If anyone was still wondering whether European politics and a Europe-wide class struggle actually exist, reactions from all quarters to the first two weeks of Greece’s new SYRIZA-led government would have cleared up any doubts.
The conflict between Europe’s ruling elite and the new Greek anti-austerity administration, headed by radical left party SYRIZA, reached a high point on February 4-5.
In its first days in office, SYRIZA raised the minimum wage, reconnected electricity to 300,000 poor households cut off for non-payment of bills, re-employed sacked public servants and stopped impending privatisations.
But the big battle was always going to be its proposal to renegotiate the terms of Greece’s debt with European institutions.
On February 5, a headlong media conference clash took place between German finance minister Wolfgang Schäuble and Yanis Varoufakis, his Greek counterpart. It came as Schäuble rejected any suggestion of restructuring Greek debt.
The night before, the European Central Bank (ECB) announced it would not accept Greek government debt as collateral for loans to Greek private banks after February 11. This turned the screws on the SYRIZA government to abandon its anti-austerity policy commitments, which are largely dependent on winning debt alleviation.
Varoufakis predicted such a move against a SYRIZA government in a TV debate two years ago. It leaves Greece with only one line of credit to the ECB — Emergency Liquidity Assistance, which carries a higher rate of interest and runs out on February 28.
At the same time, news service Reuters reported it had access to a German government document that amounts to a demand that the new Greek government surrender.
The document demands that the Troika of the ECB, European Union and International Monetary Fund is maintained. Varouflakis has said Greece would not deal with the Troika.
It also insists on continued payments to the ECB and IMF, primary (before interest repayment) targets of 3% of GDP this year and 4.5% next year (as against the 1% proposed by Varoufakis), sacking 150,000 public workers, reversing the minimum wage rise and continuing privatisations.
These demands came as Prime Minister Alexis Tsipras and Varoufakis were conducting a tour of key European capitals seeking support for SYRIZA’s debt restructuring proposal. This would make debt repayment contingent on Greece’s economy meeting growth targets.
In the opening session of Greece’s new parliament on February 5, Tsipras was defiant: “Greece won’t take orders any more. Greece is no longer the miserable partner who listens to lectures to do its homework.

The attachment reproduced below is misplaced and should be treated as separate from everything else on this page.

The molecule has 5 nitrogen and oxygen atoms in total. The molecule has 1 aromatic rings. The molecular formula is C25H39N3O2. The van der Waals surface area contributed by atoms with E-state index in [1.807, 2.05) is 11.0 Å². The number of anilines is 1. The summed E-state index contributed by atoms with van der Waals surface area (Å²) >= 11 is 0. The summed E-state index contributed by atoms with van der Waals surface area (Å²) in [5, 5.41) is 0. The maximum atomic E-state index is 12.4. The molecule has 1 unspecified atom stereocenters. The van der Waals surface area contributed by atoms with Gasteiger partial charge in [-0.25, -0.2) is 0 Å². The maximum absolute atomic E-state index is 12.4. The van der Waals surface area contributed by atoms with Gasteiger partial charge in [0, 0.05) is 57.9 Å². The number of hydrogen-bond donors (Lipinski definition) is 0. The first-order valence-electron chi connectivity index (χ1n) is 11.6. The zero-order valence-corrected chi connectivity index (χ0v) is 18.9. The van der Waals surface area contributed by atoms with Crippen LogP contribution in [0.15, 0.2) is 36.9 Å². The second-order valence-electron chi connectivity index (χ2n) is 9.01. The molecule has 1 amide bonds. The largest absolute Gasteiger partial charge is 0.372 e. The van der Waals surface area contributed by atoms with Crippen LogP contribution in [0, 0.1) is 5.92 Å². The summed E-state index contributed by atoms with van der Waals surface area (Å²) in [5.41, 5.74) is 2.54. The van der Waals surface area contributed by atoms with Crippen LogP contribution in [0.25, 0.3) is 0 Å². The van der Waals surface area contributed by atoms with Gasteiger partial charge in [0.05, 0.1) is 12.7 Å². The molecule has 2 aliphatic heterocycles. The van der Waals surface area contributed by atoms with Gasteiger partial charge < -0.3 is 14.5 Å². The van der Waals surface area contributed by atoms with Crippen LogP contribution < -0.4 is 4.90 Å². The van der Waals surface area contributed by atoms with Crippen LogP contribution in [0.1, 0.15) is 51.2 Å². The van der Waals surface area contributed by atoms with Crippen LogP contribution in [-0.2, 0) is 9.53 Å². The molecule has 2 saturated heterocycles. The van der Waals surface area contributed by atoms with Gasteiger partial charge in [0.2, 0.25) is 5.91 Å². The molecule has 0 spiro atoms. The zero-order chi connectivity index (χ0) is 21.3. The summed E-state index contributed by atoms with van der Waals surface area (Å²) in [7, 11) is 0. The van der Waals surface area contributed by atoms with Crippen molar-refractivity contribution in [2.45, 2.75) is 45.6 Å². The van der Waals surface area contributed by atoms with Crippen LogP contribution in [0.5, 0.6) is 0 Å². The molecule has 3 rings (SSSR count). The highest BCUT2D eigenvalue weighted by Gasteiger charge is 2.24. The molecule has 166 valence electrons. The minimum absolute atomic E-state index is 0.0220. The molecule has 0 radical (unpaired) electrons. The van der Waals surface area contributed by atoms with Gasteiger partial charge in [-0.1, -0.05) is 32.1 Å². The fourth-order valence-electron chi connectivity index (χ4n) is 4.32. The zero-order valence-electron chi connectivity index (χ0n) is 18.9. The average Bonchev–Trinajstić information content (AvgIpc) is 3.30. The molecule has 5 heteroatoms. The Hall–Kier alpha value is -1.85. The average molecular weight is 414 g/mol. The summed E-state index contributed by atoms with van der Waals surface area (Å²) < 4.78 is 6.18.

“It cannot be blackmailed. Greece has its own voice.”
Outside the parliament, thousands of people taking part in the first demonstration in decades in support of a Greek government roared their rejection of the attempted blackmail.
The huge impact the new SYRIZA government is having on European politics is shown most tellingly not so much by the surge of support from ordinary people across southern Europe and Ireland — where large demonstrations supporting SYRIZA’s anti-austerity stance have taken place — but by the political body language of their rulers.
For the governing parties in the other countries hit by the “rescue packages” of the Troika, it’s a nightmarish thought that SYRIZA’s strategy — of debt restructuring combined with higher wages, welfare benefits and public investment — might prevail.
After SYRIZA’s win, government spokespeople in Spain, Ireland and Portugal seemed to decide their populations had suffered fits of geographical confusion.
“Spain is not Greece,” said Antonio Lopez-Isturiz, the Spanish general secretary of the European People’s Party, on January 26.
“Portugal is not Greece,” said Portuguese prime minister Pedro Passos Coelho to journalists at the Catholic University of Portugal several days later.
“Ireland is not Greece,” said Irish finance minister Michael Noonan in Luxemburg on February 4.
In Greece itself, opinion polls seemed to indicate that, for a majority, even Greece might not be Greece — or at least the Greece they knew.
An opinion poll by French Greek affairs site okeanews.fr revealed that the outgoing New Democracy-PASOK government had been the third most hated in the world.
On the other hand, new polls taken after the January 25 elections showed 56%-60% were pleased with the election result, 70% believed Tsipras would make a good prime minister and 52%-56% were supportive of SYRZIA’s governing coalition with the right-nationalist Independent Greeks (ANEL).
This support would not have been hurt by the February 3 announcement that the government will sell its luxury car fleet and require its ministers to travel in economy class or use their own cars.